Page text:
Leaving the Acropolis complex behind, you will find yourself on the cobbled boulevard of Dionysiou Areopagitou. Follow the promenade northwards towards Thissio until it becomes Apostolou Pavlou.
This pedestrian walkway is always filled with musicians and street vendors selling artwork, bohemian jewelry, and all manner of artisanal trinkets. You will pass by Areopagus and Filopappou Hills.
The former was once the site where the earliest aristocratic council of ancient Athens would try judicial matters. For now, turn into the grounds of Filopappou Hill.
Most visitors to Athens overlook Filopappou Hill but it’s a charming place to spend an afternoon. Locals will often hang out here too.
They will head to Filopappou to walk their dogs or to enjoy an alfresco coffee and a stroll with their friends on their lunch breaks. The site is named after the marble Philopappos monument at the top of the hill.
The monument was constructed in 115 AD in honour of the Greek-Roman commander Julius Antiochus Filopappos. The walk to the top is pleasant and doable for people of all ages.
From here you have incredible views (and photo opportunities) of the Acropolis Hill directly opposite. There are actually several interesting things to see at Filopappou Hill.
Look out for the obscure-looking church of Agios Dimitrios Loumbardiaris nestled in the middle of the woods. You can also walk up Pnyx hill. This was the birthplace of democracy and the spot where the Athenian democratic assembly (ekklesia) would meet.
Grab Lunch at a Traditional Taverna
There are dozens of excellent restaurants in Athens and it would be very hard to find bad food here. That being said, if you only have two days in Athens, you want to be sure that you are experiencing the best of the best during your short time in the city.
Try to avoid tavernas that are located right outside tourist attractions. When you leave Filopappou hill, head towards Koukaki.
There are many excellent tavernas here. One particularly nice place to have lunch is Sphika (Str. Kontouli 15).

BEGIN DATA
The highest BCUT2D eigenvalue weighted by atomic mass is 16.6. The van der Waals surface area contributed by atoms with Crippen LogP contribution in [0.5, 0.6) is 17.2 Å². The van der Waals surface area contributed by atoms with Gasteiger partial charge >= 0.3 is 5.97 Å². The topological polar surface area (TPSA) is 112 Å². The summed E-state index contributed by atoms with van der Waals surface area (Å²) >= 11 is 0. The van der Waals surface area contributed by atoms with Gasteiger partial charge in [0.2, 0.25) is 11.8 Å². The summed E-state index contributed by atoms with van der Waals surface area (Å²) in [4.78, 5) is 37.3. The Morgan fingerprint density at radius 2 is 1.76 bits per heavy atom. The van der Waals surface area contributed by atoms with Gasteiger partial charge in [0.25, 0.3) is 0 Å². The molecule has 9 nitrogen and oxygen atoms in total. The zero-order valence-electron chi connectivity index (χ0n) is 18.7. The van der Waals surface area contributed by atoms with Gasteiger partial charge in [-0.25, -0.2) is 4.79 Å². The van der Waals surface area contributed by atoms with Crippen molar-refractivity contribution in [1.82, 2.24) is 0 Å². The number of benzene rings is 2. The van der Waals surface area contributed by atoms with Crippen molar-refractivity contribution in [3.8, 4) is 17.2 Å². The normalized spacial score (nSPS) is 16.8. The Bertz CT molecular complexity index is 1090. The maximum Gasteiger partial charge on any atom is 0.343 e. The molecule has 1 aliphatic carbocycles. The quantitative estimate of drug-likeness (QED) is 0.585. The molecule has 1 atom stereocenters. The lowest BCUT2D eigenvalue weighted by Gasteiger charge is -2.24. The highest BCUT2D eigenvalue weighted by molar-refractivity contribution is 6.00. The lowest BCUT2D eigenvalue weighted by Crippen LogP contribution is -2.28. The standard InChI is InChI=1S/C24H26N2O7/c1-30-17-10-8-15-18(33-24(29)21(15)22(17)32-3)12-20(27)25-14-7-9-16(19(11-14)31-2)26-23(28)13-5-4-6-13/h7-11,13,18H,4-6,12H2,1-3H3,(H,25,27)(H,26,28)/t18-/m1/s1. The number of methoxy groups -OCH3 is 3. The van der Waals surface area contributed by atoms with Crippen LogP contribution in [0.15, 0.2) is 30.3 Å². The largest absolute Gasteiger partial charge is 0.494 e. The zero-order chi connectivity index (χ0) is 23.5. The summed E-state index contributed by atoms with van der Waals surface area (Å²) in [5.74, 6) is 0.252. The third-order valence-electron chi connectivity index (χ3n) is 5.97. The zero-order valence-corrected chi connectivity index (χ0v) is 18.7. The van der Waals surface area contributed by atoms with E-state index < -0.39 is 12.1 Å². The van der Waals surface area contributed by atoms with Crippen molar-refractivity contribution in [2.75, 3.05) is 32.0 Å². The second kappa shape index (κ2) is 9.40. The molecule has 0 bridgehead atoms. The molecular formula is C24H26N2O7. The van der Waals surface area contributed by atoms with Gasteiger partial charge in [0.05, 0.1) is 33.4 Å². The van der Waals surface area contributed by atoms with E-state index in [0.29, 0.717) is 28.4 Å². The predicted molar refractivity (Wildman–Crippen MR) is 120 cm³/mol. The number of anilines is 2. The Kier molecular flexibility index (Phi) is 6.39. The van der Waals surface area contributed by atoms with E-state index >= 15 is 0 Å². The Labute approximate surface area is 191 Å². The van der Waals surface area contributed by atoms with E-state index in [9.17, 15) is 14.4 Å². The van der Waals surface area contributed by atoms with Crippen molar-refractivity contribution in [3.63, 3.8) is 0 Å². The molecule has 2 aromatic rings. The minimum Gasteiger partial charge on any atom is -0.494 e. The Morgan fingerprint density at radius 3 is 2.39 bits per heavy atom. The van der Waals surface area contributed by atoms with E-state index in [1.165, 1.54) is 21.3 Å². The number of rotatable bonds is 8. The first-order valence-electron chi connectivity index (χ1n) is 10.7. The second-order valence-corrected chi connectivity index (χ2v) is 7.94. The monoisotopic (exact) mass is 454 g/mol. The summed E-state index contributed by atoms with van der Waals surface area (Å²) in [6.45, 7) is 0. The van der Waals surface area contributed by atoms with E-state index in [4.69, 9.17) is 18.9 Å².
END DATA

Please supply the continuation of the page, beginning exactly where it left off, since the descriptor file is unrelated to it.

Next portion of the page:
The taverna is open daily from 1 pm until late and is popular among Athenians and locals alike. Sphika is perhaps best known for their mixed grill platters which you can share with your travel companions.
They also do a lot of meze dishes. These are small plates, similar to Spanish tapas.
The idea is that you order a few dishes and share them at your table. This is a nice way to sample a lot of traditional Greek food delicacies at once.
The fava bean purée along with fresh, crusty bread is an essential starter. You should also consider ordering a side of kolokithokeftedes (zucchini fritters)
Meander Through Koukaki and Makrygianni
Despite the fact that this district sits right in the shadow of the Acropolis, it is overlooked by many who visit the city. It has also not been overly gentrified.
In the 1980s, this area was nicknamed ¨Little Paris¨. A lot of creatives moved to this part of town.
They opened art galleries, eccentric clothing stores, and eclectic coffee places. As you head towards Hadrian’s Gate, don´t forget to take the time to window shop, check out vintage clothing shops, and generally observe the charm of this area.
Check Out Hadrian’s Gate and the Temple of Olympian Zeus
Hadrian’s Gate is a monumental gateway built in 131AD in honour of the Roman Emperor Hadrian. Emperor Hadrian was a true Grecophile through and through and made several positive contributions to the city.
Most notably, he was responsible for the construction of Hadrian’s Library and the Temple of Olympian Zeus, among other things. The impressive arch is located on the extremely busy, perpetually congested Leoforos Vasilissis Amalias.
The arch provides an interesting contrast between Ancient Athens and the modern city that has developed around it. Directly behind it is the Temple of Olympian Zeus.
Admission to the temple is included in the Athens combination ticket. The temple was built in honour of the Greek God Zeus.
However, it actually took hundreds of years to complete. Work was first started on the site by Peisistratus and his sons in 520 BC.
The project was unfortunately picked up and abandoned several times before the temple was finally completed by Emperor Hadrian in 131 CE. At that time, it was one of the largest temples in the ancient world.